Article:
Matinee: Harry Potter And The Deathly Hallows Parts 1 and 2
August 12, 2011 § Leave a comment
In June of 1997 a certain book, about a certain wizard written by a particular unknown female author was released and they rest they say is history. 14 years, 7 books, eight motion pictures and about 15 billion dollars later, here we are and the Harry Potter phenomenon has indeed come to an end….for now.
In a way, the last two films were always going to be the most important, everything was always leading up to the moment when the series came to an end. The first six films could’ve been absolute drivvle…. and at times they were , the producers could’ve cast Pee-Wee Herman as Harry Potter….and at times I wish they did and it probably wouldn’t have made a shred of difference. The success of the series was always hinged on the how the last book was going to be replicated. If the final installments of this mementous cinematic event were to fail, then that is how the Harry Potter film series would be remembered and some of the great moments and performances of the other 6 films would be forgotten and even I would say that would be a shame.
So what’s the verdict?
I would thoroughly enjoy and love the oppourtnity to tear these films apart and perform a final avada kedavra on the series. But I can’t. Like the series as a whole, the final two films posess some really glorious and inspiring moments that really make for sensational viewing, but with that comes an equal number of moments that are unforgivably awful.
For a group of young actors that have been in each others’ pockets for about half the time they’ve been on this planet, they have about as much chemistry as a cheese sandwich. Emma Watson seems to be playing her own game of how many different faces she can pull in each scene while she doesn’t have any lines, eyebrows are indeed working overtime. Daniel Radcliffe continues to apply coat after coat of Ronseal to his wooden frame, for a character that has so much depth and intrigue about him, a dream role for any young actor its a shame that a piece of Ikea furniture continued to show up,there’s a certain strain on his face throughout that looks like he’s either forgotten his lines or he has problems with his bowels. Rupert Grint does indeed plays dimwitted Ron rather well, but when he isn’t being dimwitted, when he’s called on to be the leading man, to be a lover to Watson, a friend to Radcliffe he struggles to hit the high notes as it were, as if he was holding back. Maybe I’m being incredibly hard, maybe they do deserve some rewad for a job well done. But, if you compare the performances given by the three leading actors in the first few films to their performances towards the end of the series, they lack that enthusiasm, that enjoyment, that sense of giving it their all that they had when they were children. I guess through the whirlwind that has been there life throughout the series, they had truly forgotten what it is like to enjoy a character and given 100% in their craft. I don’t doubt that they all have considerable talent and I will look forward to watching their careers unfold, but by the end of it, I think that this whole ordeal, playing the same character for ten years, had taken it out of them.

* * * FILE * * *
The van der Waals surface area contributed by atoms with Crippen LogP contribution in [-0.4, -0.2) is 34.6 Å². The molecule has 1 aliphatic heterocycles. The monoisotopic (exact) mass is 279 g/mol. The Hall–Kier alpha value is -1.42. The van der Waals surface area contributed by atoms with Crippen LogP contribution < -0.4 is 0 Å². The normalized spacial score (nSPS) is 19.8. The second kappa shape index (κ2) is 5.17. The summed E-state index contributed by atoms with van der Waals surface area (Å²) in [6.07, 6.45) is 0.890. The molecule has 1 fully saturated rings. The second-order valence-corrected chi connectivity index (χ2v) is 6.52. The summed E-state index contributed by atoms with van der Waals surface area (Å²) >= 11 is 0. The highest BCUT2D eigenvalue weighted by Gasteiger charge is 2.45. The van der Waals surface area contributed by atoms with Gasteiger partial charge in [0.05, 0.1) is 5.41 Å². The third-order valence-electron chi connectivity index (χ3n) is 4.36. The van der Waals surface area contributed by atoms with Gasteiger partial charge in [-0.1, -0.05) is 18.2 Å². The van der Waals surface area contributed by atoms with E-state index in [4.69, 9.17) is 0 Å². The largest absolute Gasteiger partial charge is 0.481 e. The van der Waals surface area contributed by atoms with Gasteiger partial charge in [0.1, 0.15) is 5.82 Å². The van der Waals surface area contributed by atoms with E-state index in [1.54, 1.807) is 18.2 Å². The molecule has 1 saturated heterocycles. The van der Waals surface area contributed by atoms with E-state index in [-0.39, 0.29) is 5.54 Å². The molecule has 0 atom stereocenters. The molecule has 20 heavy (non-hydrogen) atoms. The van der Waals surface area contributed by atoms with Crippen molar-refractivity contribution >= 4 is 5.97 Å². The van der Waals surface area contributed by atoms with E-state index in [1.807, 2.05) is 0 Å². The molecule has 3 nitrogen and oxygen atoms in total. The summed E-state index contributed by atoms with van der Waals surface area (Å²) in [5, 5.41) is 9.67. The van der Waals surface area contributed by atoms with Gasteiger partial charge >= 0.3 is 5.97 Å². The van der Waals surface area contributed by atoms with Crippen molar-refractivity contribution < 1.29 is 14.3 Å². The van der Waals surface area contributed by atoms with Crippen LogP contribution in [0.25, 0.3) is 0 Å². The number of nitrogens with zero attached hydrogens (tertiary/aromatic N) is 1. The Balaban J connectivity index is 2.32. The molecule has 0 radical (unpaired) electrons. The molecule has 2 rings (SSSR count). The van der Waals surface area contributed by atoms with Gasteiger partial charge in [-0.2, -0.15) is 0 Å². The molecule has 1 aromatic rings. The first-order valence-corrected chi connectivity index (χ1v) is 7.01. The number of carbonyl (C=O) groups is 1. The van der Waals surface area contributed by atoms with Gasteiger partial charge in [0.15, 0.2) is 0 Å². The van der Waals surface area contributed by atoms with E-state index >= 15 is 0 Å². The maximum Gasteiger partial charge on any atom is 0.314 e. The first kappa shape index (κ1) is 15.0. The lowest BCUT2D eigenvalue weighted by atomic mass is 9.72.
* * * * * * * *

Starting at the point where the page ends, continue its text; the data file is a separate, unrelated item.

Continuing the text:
The turning point for me, is David Yates’ inspired directing. For someone to have never directed a a feature film before, to then go on take the helm and finish off the biggest movie series of all time, well… he’s got bigger balls than me. He has indeed showed his work as an auteur and really found his own directing style, that give the final films a brilliant, dark chilling and tense feel throughout. The Harry Potter series owe their success to him, he doesn’t rush through the story he spends just the right amount of time on each scene for it to serve its purpose, to drive the story along to its final climax. The battle sequences are atonishing and beautifully shot. The score holds this air of dread and impending doom which mirrors Harry’s task perfectly. Plus, The Three Brother’s animation sequence is beyod sublime.
Alan Rickman…..enough said really. There are not enough superlatives to describe this man. His severe lack of screen time throughout the series is completely forgiven for the flashack revelation we get to see in Part 2, it is evidence of an actor at the top of his game, a performance of pure emotion that I wish had rubbed of on Radcliffe, Watson and Grint. Ralph Fiennes is equally brilliantly Shakespearean and Matthew Lewis deciding to pull something out of the bag is a real treat.
For all the bad moments that leave you cringing in your seat, the unnecessary comedy, Tom Felton’s tears, Voldemort’s hug, the Harry Potter series is given the send off it deserves. And whatever that certain female authour decides to do next with him doesn’t matter. Harry Potter has been a part or millions of people’s lives for the best part of fifteen years and for all its discrepancies and the times you’ve felt let down by the films. They will still be watached over and over, until the disc can play no more, the books will be read and re-read again until they fall apart. This is indeed an end of an era.
Or is it?
Image Courtesy of moviecarpet.com